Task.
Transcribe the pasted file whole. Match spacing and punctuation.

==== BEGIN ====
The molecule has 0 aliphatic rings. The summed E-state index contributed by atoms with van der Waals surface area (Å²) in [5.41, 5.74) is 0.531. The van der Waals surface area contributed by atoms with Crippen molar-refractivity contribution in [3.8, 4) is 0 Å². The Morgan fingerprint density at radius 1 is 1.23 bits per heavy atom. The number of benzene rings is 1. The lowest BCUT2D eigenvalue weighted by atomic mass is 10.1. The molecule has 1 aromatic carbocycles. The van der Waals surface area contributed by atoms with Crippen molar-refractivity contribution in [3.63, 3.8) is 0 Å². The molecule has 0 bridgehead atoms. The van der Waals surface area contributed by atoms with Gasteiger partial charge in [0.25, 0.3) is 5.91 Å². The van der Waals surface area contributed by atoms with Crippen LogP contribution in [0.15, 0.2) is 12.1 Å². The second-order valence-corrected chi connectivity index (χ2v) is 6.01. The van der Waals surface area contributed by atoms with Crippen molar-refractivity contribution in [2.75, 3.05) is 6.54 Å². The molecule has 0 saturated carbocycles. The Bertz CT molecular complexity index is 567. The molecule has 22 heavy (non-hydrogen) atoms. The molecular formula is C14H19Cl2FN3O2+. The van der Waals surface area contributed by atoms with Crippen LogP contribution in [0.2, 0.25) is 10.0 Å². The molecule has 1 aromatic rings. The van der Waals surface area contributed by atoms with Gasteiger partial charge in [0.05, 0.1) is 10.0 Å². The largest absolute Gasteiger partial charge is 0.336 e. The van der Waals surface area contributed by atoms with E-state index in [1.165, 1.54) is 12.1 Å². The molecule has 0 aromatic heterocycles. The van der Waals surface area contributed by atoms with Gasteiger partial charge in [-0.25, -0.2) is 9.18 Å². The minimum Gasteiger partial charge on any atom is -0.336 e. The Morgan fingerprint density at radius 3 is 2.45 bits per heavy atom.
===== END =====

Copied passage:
The molecule has 0 aliphatic rings. The summed E-state index contributed by atoms with van der Waals surface area (Å²) in [5.41, 5.74) is 0.531. The van der Waals surface area contributed by atoms with Crippen molar-refractivity contribution in [3.8, 4) is 0 Å². The Morgan fingerprint density at radius 1 is 1.23 bits per heavy atom. The number of benzene rings is 1. The lowest BCUT2D eigenvalue weighted by atomic mass is 10.1. The molecule has 1 aromatic carbocycles. The van der Waals surface area contributed by atoms with Crippen molar-refractivity contribution in [3.63, 3.8) is 0 Å². The molecule has 0 bridgehead atoms. The van der Waals surface area contributed by atoms with Gasteiger partial charge in [0.25, 0.3) is 5.91 Å². The van der Waals surface area contributed by atoms with Crippen LogP contribution in [0.15, 0.2) is 12.1 Å². The second-order valence-corrected chi connectivity index (χ2v) is 6.01. The van der Waals surface area contributed by atoms with Crippen molar-refractivity contribution in [2.75, 3.05) is 6.54 Å². The molecule has 0 saturated carbocycles. The Bertz CT molecular complexity index is 567. The molecule has 22 heavy (non-hydrogen) atoms. The molecular formula is C14H19Cl2FN3O2+. The van der Waals surface area contributed by atoms with Crippen LogP contribution in [0.2, 0.25) is 10.0 Å². The molecule has 1 aromatic rings. The van der Waals surface area contributed by atoms with Gasteiger partial charge in [0.05, 0.1) is 10.0 Å². The largest absolute Gasteiger partial charge is 0.336 e. The van der Waals surface area contributed by atoms with E-state index in [1.165, 1.54) is 12.1 Å². The molecule has 0 aromatic heterocycles. The van der Waals surface area contributed by atoms with Gasteiger partial charge in [-0.25, -0.2) is 9.18 Å². The minimum Gasteiger partial charge on any atom is -0.336 e. The Morgan fingerprint density at radius 3 is 2.45 bits per heavy atom.